Let’s just imagine for a moment that you are a conservationist. You discover, or become aware of, the breeding location of a rare mammal or bird, or of a site where there is an endangered plant growing. What do you do?
There are two opposing schools of thought on this. You could keep the matter secret, and hope the secret is safe with you and those you choose to share it with (assuming that they don’t pass on that information). Alternatively, you could share the information widely, hoping that safety and support comes with numbers.
Taking the first approach, the secret may indeed be safe with you (as Gandalf urged Frodo: “Keep it secret; keep it safe”), and the mammal, bird, plant or other organism may remain secure in that secrecy.
But how do you prevent someone else from stumbling across the same creature or upon the same place? And if that should happen, as likely as not you will not be able to control the decision they make — and they may be a plant-hunter, a birds’ egg-collector or an unscrupulous photographer.
Taking the second approach — spreading the information among like-minded people — perhaps will persuade them to join in and support protection of the species or the location, promote conservation education concerning the site, and, by introducing more people to it, provide further, and future, protection.
However, there is something of a middle path, the “honey-pot approach,” which I was exposed to as a keen young naturalist.
When I was growing up in Britain, birds of prey were only slowly beginning to recover from the combined ravages of pesticide overuse and over-intensive game-keeping. I remember hearing news that a single pair of fishing hawks, ospreys, had returned to Britain — Scotland to be precise — after an absence of decades, and that they were being afforded round-the-clock protection by Britain’s Royal Society for the Protection of Birds.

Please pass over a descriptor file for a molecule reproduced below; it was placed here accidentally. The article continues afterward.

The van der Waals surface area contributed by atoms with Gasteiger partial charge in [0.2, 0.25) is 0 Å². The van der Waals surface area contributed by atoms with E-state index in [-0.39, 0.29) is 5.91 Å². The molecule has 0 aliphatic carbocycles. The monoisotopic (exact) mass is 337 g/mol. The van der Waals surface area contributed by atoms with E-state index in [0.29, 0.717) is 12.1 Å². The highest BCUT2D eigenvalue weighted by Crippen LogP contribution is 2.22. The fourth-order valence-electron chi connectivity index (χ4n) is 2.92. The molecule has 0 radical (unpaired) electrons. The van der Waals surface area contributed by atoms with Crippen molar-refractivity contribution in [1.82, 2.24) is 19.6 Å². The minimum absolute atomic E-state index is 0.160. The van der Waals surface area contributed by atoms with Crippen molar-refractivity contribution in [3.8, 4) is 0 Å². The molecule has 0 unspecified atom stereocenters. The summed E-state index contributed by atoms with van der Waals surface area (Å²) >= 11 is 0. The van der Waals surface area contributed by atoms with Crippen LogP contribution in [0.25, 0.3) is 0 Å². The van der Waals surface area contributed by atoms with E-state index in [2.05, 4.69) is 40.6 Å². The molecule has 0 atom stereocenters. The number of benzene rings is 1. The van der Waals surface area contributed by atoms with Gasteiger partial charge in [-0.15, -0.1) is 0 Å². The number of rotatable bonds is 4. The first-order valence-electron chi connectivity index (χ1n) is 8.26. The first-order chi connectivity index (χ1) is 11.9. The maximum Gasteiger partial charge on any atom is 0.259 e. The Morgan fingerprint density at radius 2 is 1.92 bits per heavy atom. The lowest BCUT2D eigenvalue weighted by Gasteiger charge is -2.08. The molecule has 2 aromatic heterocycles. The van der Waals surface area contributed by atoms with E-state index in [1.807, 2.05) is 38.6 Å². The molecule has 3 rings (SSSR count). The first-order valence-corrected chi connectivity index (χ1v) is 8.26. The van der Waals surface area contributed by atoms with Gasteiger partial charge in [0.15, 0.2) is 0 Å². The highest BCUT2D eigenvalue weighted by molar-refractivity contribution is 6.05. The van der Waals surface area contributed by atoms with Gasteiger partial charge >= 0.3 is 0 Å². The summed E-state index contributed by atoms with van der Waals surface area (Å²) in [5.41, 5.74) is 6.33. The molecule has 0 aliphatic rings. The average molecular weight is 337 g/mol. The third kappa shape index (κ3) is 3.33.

When a family summer holiday was announced to the Aviemore area in the Scottish Highlands, I badgered my parents to take me to the RSPB’s viewing hide. Even today, I can’t fully express my excitement at seeing this thrilling bird, and the only pair breeding in the country.
It was only several years later that I realized just how successful this middle-way strategy had been as a successful case of the honey-pot approach.
Many young people, like myself at the time, were deeply moved by the efforts being made to protect rare wildlife, and as a result we became lifelong supporters of organizations making such efforts.